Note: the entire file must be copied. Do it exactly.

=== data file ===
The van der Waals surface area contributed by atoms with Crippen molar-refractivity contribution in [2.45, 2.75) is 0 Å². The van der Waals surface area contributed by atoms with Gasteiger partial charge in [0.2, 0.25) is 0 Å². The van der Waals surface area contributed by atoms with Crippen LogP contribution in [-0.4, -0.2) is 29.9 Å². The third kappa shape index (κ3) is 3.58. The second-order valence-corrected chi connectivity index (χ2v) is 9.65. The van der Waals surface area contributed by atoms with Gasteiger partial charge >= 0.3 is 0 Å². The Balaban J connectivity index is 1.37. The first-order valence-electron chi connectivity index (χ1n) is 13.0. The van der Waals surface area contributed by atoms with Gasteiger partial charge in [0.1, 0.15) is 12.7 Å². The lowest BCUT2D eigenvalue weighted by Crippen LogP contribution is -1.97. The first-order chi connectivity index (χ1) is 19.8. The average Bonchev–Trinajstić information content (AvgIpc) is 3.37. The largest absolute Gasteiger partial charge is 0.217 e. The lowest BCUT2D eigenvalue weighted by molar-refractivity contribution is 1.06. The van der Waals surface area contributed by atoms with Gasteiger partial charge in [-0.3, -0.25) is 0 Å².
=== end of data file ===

The van der Waals surface area contributed by atoms with Crippen molar-refractivity contribution in [2.45, 2.75) is 0 Å². The van der Waals surface area contributed by atoms with Gasteiger partial charge in [0.2, 0.25) is 0 Å². The van der Waals surface area contributed by atoms with Crippen LogP contribution in [-0.4, -0.2) is 29.9 Å². The third kappa shape index (κ3) is 3.58. The second-order valence-corrected chi connectivity index (χ2v) is 9.65. The van der Waals surface area contributed by atoms with Gasteiger partial charge >= 0.3 is 0 Å². The Balaban J connectivity index is 1.37. The first-order valence-electron chi connectivity index (χ1n) is 13.0. The van der Waals surface area contributed by atoms with Gasteiger partial charge in [0.1, 0.15) is 12.7 Å². The lowest BCUT2D eigenvalue weighted by Crippen LogP contribution is -1.97. The first-order chi connectivity index (χ1) is 19.8. The average Bonchev–Trinajstić information content (AvgIpc) is 3.37. The largest absolute Gasteiger partial charge is 0.217 e. The lowest BCUT2D eigenvalue weighted by molar-refractivity contribution is 1.06. The van der Waals surface area contributed by atoms with Gasteiger partial charge in [-0.3, -0.25) is 0 Å².